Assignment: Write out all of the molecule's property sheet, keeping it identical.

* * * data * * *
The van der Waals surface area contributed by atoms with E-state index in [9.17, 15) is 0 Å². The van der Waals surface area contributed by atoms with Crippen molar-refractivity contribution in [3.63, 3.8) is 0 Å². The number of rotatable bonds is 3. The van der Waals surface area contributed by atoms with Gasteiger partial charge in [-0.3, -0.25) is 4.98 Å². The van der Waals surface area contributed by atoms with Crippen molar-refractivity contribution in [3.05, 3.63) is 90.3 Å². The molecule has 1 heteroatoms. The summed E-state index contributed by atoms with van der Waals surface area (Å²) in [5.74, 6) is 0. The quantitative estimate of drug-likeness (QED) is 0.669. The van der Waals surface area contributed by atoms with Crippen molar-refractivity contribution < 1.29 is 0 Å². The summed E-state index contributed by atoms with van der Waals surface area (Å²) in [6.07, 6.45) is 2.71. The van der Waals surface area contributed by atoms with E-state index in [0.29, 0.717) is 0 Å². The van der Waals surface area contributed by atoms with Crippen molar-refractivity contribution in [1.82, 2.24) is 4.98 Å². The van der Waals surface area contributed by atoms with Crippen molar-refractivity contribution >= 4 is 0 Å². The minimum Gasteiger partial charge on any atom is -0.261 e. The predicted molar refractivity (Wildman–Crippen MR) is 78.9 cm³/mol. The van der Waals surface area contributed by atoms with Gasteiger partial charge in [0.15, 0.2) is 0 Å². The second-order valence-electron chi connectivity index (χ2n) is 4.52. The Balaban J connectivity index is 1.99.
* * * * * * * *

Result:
The van der Waals surface area contributed by atoms with E-state index in [9.17, 15) is 0 Å². The van der Waals surface area contributed by atoms with Crippen molar-refractivity contribution in [3.63, 3.8) is 0 Å². The number of rotatable bonds is 3. The van der Waals surface area contributed by atoms with Gasteiger partial charge in [-0.3, -0.25) is 4.98 Å². The van der Waals surface area contributed by atoms with Crippen molar-refractivity contribution in [3.05, 3.63) is 90.3 Å². The molecule has 1 heteroatoms. The summed E-state index contributed by atoms with van der Waals surface area (Å²) in [5.74, 6) is 0. The quantitative estimate of drug-likeness (QED) is 0.669. The van der Waals surface area contributed by atoms with Crippen molar-refractivity contribution < 1.29 is 0 Å². The summed E-state index contributed by atoms with van der Waals surface area (Å²) in [6.07, 6.45) is 2.71. The van der Waals surface area contributed by atoms with E-state index in [0.29, 0.717) is 0 Å². The van der Waals surface area contributed by atoms with Crippen molar-refractivity contribution in [1.82, 2.24) is 4.98 Å². The van der Waals surface area contributed by atoms with Crippen molar-refractivity contribution >= 4 is 0 Å². The minimum Gasteiger partial charge on any atom is -0.261 e. The predicted molar refractivity (Wildman–Crippen MR) is 78.9 cm³/mol. The van der Waals surface area contributed by atoms with Gasteiger partial charge in [0.15, 0.2) is 0 Å². The second-order valence-electron chi connectivity index (χ2n) is 4.52. The Balaban J connectivity index is 1.99.